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COPD is a progressive disease where airway inflammation plays an important part. Previously, there were large expectations that regular anti-inflammatory treatment with inhaled corticosteroids (ICS) might help stop disease progression. In 2007, the much-anticipated result from the Towards a Revolution in COPD Health study (TORCH) was published.1 The primary objective of TORCH was to see if the combination of the long-acting beta-agonist (LABA) and ICS would reduce mortality among patients with COPD. The study did not find a statistically significant survival benefit of the ICS/LABA treatment compared with placebo. However, somewhat unexpectedly, they found that pneumonia was more common in the treatment arms that had received ICS. In the group with ICS/LABA, 20% of the patients had at least one event of pneumonia compared with 12% in the placebo group. That ICS increases the risk of pneumonia in COPD has been confirmed in many subsequent randomised controlled trials (RCTs) and observational studies.2–4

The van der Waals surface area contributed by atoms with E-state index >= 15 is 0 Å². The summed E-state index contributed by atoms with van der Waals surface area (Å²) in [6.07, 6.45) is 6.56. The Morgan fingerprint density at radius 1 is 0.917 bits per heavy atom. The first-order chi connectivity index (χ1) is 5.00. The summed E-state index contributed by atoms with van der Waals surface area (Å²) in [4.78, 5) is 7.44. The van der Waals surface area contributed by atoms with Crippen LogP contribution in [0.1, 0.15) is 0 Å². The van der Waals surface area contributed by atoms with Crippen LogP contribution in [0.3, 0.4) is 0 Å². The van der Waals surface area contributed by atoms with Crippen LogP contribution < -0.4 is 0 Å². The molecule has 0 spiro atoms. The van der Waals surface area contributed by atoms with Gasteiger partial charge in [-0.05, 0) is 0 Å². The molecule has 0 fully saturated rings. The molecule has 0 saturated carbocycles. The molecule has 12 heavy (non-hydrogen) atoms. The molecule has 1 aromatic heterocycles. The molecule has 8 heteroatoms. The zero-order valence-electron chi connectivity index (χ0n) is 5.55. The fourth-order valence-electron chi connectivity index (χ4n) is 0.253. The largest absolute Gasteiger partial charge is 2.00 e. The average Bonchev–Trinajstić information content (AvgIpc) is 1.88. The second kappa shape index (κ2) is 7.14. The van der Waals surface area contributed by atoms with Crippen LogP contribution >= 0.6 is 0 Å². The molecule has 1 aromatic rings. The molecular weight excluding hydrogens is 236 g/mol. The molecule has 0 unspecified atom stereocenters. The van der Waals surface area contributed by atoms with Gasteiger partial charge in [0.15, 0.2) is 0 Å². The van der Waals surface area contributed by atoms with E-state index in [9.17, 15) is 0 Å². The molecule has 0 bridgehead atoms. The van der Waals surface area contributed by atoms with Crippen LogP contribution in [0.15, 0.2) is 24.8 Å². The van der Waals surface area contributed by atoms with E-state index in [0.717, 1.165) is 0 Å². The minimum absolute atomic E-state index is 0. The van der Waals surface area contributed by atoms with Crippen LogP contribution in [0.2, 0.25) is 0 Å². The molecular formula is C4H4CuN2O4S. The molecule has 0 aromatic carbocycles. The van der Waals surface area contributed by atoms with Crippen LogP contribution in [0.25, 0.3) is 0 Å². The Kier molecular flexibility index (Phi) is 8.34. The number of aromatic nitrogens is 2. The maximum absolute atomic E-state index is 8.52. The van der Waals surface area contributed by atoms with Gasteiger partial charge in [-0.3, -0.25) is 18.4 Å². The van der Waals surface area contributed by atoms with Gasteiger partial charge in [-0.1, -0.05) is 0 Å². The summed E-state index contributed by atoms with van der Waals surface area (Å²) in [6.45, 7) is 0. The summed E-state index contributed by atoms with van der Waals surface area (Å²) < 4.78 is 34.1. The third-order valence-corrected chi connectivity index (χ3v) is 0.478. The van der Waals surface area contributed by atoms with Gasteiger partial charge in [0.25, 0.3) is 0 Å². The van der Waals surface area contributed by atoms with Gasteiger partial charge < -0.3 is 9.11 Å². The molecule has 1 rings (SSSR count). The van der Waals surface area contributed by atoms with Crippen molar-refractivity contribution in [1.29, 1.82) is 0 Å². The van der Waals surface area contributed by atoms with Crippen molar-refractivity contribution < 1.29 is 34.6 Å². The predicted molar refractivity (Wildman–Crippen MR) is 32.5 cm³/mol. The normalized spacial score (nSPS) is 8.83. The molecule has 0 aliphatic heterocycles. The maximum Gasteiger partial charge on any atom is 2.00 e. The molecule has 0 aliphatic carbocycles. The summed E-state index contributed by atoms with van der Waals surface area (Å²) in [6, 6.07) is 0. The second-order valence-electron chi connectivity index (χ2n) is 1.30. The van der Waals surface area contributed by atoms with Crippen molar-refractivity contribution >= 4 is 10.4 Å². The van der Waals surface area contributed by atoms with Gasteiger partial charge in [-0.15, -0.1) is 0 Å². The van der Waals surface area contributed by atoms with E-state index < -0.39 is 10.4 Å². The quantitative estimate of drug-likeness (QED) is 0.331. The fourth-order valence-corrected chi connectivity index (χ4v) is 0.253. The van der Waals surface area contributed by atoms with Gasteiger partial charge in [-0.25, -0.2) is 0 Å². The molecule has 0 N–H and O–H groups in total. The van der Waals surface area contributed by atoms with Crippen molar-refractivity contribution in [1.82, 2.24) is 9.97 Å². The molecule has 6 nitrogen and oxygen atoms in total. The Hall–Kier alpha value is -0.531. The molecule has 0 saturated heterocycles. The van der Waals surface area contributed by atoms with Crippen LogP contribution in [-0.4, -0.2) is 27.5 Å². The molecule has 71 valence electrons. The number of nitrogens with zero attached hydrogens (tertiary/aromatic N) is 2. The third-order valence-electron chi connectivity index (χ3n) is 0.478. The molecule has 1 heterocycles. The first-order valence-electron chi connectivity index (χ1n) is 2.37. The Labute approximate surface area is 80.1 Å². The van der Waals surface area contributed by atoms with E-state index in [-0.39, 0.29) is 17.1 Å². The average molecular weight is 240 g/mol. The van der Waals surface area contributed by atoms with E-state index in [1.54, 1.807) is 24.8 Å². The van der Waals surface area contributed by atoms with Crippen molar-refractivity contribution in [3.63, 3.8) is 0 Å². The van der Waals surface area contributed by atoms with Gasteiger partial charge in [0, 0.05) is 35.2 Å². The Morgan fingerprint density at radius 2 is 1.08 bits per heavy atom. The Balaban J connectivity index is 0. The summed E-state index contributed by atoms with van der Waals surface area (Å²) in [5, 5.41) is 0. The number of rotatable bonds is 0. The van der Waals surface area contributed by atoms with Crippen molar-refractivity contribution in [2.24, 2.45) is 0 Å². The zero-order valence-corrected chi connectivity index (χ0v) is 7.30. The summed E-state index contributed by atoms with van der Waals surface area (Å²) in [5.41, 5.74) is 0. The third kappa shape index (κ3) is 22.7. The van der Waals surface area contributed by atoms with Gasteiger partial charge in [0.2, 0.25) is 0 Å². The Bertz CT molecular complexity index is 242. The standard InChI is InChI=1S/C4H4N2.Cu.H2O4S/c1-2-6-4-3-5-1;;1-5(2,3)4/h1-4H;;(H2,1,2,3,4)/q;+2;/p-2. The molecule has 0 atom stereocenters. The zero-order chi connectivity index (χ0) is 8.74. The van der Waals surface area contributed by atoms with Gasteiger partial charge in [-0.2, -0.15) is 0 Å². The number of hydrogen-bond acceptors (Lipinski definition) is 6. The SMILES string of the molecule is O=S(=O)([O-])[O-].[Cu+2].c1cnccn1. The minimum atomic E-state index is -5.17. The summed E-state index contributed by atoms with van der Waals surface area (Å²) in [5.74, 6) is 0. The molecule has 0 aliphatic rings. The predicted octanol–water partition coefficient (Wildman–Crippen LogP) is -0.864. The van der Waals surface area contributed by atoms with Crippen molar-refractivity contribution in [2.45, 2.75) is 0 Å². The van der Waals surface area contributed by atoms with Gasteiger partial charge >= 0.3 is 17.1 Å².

In an observational study in this issue of the journal, Eklöf and coworkers report that ICS treatment is associated with an increased risk of having a positive culture of Pseudomonas aeruginosa in patients with COPD.5 In the study, the authors have linked data from multiple national registers with microbiological data. The study included over 21 000 patients with COPD, of whom 763 (4%) had a …
Contributors Sole author.
Funding The authors have not declared a specific grant for this research from any funding agency in the public, commercial or not-for-profit sectors.
Competing interests CJ has served in an advisory board and/or served as a speaker and/or participated in education arranged from AstraZeneca, Boehringer Ingelheim, GlaxoSmithKline, Novartis, Chiesi, and TEVA. KL has served in an advisory board and/or served as a speaker and/or participated in education arranged by AstraZeneca, Boehringer Ingelheim, Chiesi, GlaxoSmithKline, Novartis and Pfizer.
Provenance and peer review Commissioned; externally peer reviewed.
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